Let’s talk for a minute about impostor syndrome.
For any teacher, this phenomenon will be present to some extent, but in STEM it is especially dangerous for female-identified students and students of color. There are many responses to impostor syndrome, including creating safe community within your institution for underrepresented groups, discussing the challenges facing those who aren’t well-represented in their chosen fields, and decreasing language that activates stereotype threat.
However, one article I read last year by Beth Andres-Beck stood out in its approach to battling stereotype threat: providing clear, direct feedback that is backed up by concrete evidence. The author writes about working in various coding environments where insufficient feedback (positive or negative) created a vacuum in which the particular coder could insert whatever self-image they wanted: being the best coder in the world, or conversely, being the least qualified coder of all time.
The trap of impostor syndrome in this scenario is that by choosing to believe that you are an unqualified coder but continuing to work as one creates an urgent need to hide whatever it is that you are doing. This cycle of perpetuating lack of authentic feedback constructs a fragile identity as an impostor – one that even occasional evaluation can’t break through.
“The genius of imposter syndrome is…we don’t have to disregard when we fall short, for such failures fit our internal narrative. …When we succeed, we can believe it is part of our act. Look how well I have fooled everyone by doing work they think is good! …We have trouble accepting real feedback, since any feedback is based on our facade and we “know” better. Imposter syndrome also brings with it anxiety and shame, preventing us from feeling the thrill of accomplishment when we do succeed. It robs us of the joy we earn.”
As a teacher reading the article, it was impossible not to wonder how I create such vacuums of authentic feedback in my own assessments. And when choosing between the three options of self-concept in an environment with insufficient feedback – good science student, bad science student, and bad science student who everyone believes to be a good science student – it is clear from personal experience that the latter two are usually the perspectives taken by my female students and my students of color.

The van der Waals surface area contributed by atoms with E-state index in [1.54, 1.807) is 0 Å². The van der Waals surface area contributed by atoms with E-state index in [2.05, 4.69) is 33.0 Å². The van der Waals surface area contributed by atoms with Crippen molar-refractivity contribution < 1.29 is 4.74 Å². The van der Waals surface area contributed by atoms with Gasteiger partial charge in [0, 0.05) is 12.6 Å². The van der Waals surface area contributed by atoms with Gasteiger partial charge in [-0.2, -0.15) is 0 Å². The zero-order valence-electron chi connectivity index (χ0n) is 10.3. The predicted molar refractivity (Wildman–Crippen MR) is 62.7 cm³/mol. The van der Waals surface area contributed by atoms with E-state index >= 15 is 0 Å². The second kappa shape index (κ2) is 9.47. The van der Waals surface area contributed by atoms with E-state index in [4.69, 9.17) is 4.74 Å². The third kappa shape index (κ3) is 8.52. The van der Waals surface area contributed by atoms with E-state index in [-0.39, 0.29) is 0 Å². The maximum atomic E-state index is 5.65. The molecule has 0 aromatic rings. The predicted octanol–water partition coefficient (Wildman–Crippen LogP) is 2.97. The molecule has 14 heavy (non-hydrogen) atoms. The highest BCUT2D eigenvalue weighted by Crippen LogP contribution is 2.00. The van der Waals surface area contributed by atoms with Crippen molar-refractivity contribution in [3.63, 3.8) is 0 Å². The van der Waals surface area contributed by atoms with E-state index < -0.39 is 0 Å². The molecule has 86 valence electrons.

In response, I am trying to collect tools that will enable me to provide detailed feedback to my students, either from me as a teacher or from peer assessment, that is clear, authentic, and non-threatening. Below I have listed a few possible strategies – if you have other ideas, please chime in!
- Frequent formative assessment By using formative assessment probes on a regular basis, students will receive feedback about their own learning in a timely, non-threatening manner. I highly recommend the work done by Page Keeley on FA in both science and mathematics – her book “Science Formative Assessment” was one of the first texts that got me motivated to become a science teacher.
- Using detailed rubrics Though writing narrative comments are often more specific and useful, having rubrics that link to the targets for a specific assignment makes it easier for teachers to provide detailed feedback on many assignments in a timely, meaningful manner. Provide rubrics when the assignment is given (not just at the end) and add specific detail so that students understand the goals set for the assignment. There are great resources on rubrics at the Buck Institute for Education, which focuses on best practices for Project-Based Learning.
- Anonymous peer assessment & online discussion The “anonymous” piece of this is incredibly important, when it is feasible. By creating spaces where students can give feedback to each other/engage with each other without knowing the recipient’s identity, they are less likely to base their comments on their concept of the student receiving the feedback. Especially given that male students are more likely to be rated as “smart” by their classmates, this is incredibly important to the process for everyone involved. Anonymous online discussions (see STEMming the confidence gap) are also shown to promote comfort for female students and create parity in male and female participation in discussions.
- Focus on learning targets Instead of highlighting how smart a student is or their effort, provide feedback specific to the learning targets of the assignment. Frame your feedback as how the student is or is not meeting the goals of the assignment or unit, and if there is a gap, how it can be successfully bridged by the student. This is a natural outcropping of standards-based grading, which many schools and districts have adapted more and more to provide more meaningful, learning-focused assessment to students.
What ideas do you have to add to this list? Other thoughts on fighting impostor syndrome? Leave them in the comments!